New England Patriots

FOXBOROUGH, MASSACHUSETTS - NOVEMBER 28: Mac Jones #10 of the New England Patriots runs with the ball in the third quarter against the Tennessee Titans at Gillette Stadium on November 28, 2021 in Foxborough, Massachusetts. (Photo by Adam Glanzman/Getty Images)

All in 18 seconds, with the game clock frozen at 0:12.

Baltimore’s Lamar Jackson fields the snap to a two-point try, hops forward and, with Pittsburgh’s T.J. Watt lunging toward him, flicks a pass into the right flat. His target, tight end Mark Andrews, reaches out desperately with his left hand, flailing sideways at the one-yard line and, like the ball, falls to the earth.

The CBS director calls for the instant reaction of John Harbaugh, his black Ravens ball cap under the headset through which he communicated his decision to go for the win rather than kick for overtime, because his team was “out of [cornerbacks].”

One look at Harbaugh is followed by a quick cut to a Steeler before a short return to Harbaugh. Then, naturally, the screen fills with a sideline shot of Ben Roethlisberger, hands pressed up against his black Steelers hat, not ready after all to throw in the towel that’s draped over his shoulders.

By now, tweeters on the Patriots beat rapidly respond, reporting ramifications of Baltimore’s 20-19 loss. The channel changes to NBC, where “Football Night in America” spells it out on the side of the screen, left of Mike Tirico, Tony Dungy and Drew Brees.

When Sunday’s game at Heinz Field ended, the Patriots took over atop the AFC standings. So how do they hold onto first place beyond the end of a massive game against the Buffalo Bills on Monday night at Highmark Stadium?

They can start, obviously, by holding onto the football themselves. And taking it away from their foes, as they’ve done throughout the past month and a half.

  • Oct 17, 2021; Foxborough, Massachusetts, USA; New England Patriots running back Damien Harris (37) runs against Dallas Cowboys cornerback Trevon Diggs (7) during the first half at Gillette Stadium. Mandatory Credit: Brian Fluharty-USA TODAY Sports

    Oct 17, 2021; Foxborough, Massachusetts, USA; New England Patriots running back Damien Harris (37) runs against Dallas Cowboys cornerback Trevon Diggs (7) during the first half at Gillette Stadium. Mandatory Credit: Brian Fluharty-USA TODAY Sports

    Six weeks into the season, they were 2-4 overall and 0-4 at home. Their turnover margin was minus-3, thanks (or no thanks) to more giveaways (11) than all but two other teams and more lost fumbles (five) than everyone but Kansas City.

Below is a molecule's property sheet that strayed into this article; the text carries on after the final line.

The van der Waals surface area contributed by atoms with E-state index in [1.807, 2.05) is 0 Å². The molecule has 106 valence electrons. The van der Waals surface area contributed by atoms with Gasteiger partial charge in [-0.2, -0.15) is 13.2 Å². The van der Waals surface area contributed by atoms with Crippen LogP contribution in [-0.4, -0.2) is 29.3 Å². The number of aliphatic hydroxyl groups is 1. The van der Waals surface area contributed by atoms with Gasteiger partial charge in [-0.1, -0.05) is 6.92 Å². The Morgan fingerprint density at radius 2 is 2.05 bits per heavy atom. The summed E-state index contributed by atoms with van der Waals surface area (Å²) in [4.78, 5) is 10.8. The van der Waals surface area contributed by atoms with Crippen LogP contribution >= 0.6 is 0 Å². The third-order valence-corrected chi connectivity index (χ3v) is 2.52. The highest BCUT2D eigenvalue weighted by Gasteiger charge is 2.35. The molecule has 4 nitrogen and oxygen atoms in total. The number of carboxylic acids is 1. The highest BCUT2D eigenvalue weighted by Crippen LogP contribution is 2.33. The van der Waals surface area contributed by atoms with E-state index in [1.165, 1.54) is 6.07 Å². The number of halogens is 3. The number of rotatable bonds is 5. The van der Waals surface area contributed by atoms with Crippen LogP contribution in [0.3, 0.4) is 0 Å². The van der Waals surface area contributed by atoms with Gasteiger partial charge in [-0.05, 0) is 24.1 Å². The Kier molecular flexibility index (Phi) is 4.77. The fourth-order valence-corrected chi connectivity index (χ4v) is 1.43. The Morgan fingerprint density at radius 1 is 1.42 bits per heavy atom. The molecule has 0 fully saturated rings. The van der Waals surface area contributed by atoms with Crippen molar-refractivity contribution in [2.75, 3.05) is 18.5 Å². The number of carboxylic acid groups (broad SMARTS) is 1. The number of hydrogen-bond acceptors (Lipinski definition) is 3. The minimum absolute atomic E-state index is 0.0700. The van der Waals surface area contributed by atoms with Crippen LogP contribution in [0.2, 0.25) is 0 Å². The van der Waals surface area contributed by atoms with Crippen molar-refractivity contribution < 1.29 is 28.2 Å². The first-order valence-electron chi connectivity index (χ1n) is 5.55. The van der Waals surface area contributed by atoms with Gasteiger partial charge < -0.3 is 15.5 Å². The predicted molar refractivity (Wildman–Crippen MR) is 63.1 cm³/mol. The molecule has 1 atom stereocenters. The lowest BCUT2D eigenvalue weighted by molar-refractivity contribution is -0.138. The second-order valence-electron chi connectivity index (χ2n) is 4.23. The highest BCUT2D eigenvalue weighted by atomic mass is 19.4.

At that same intersection of Weeks 6 and 7, the Buffalo Bills were 4-2 entering a bye. They had the NFL’s No. 1 turnover differential (plus-11) and a league-leading 16 takeaways.

    But since Oct. 24, the Pats have won six in a row, and the takeaways (17) have far outnumbered the giveaways (four). In the past three games, their plus-minus ratio is 9-to-1. Entering Week 13, only Indianapolis (plus-12) had a better overall turnover margin than New England (plus-10).

    In the Colts’ case, a third of the difference was due to their 41-15 blowout of the Bills on Nov. 21. Indy intercepted Buffalo’s Josh Allen three times, recovered an unforced Isaiah McKenzie fumble on a kickoff return and played turnover-free themselves.

    As Mark Gaughan of The Buffalo News recently noted, the Bills have committed the most giveaways in the NFL (11) during the past four weeks. At the same time, the Pats have compiled the most takeaways (12). And while rookie Mac Jones has thrown one interception in three weeks and two over the last six, Buffalo’s Josh Allen has been picked off multiple times in three of his last four contests.

    For Allen, runner-up in the 2020 MVP balloting, the past month has been a reversion to the first month of 2019. Still a mistake-prone prospect at the time, Allen finished September of his second season with at home against the Patriots. He exited the 16-10 loss concussed by an open-field hit on a scramble, following four sacks and three interceptions.

    Through four games, Allen had thrown six picks. He threw his seventh a week later. But Allen didn’t throw another the next five games and was intercepted just twice in his final 11 contests of 2019.

  • FOXBOROUGH, MASSACHUSETTS - DECEMBER 21: Josh Allen #17 of the Buffalo Bills rushes the ball during the game against the New England Patriots at Gillette Stadium on December 21, 2019 in Foxborough, Massachusetts. The Patriots defeat the Bills 24-17. (Photo by Maddie Meyer/Getty Images)

    FOXBOROUGH, MASSACHUSETTS – DECEMBER 21: Josh Allen #17 of the Buffalo Bills rushes the ball during the game against the New England Patriots at Gillette Stadium on December 21, 2019 in Foxborough, Massachusetts. The Patriots defeat the Bills 24-17. (Photo by Maddie Meyer/Getty Images)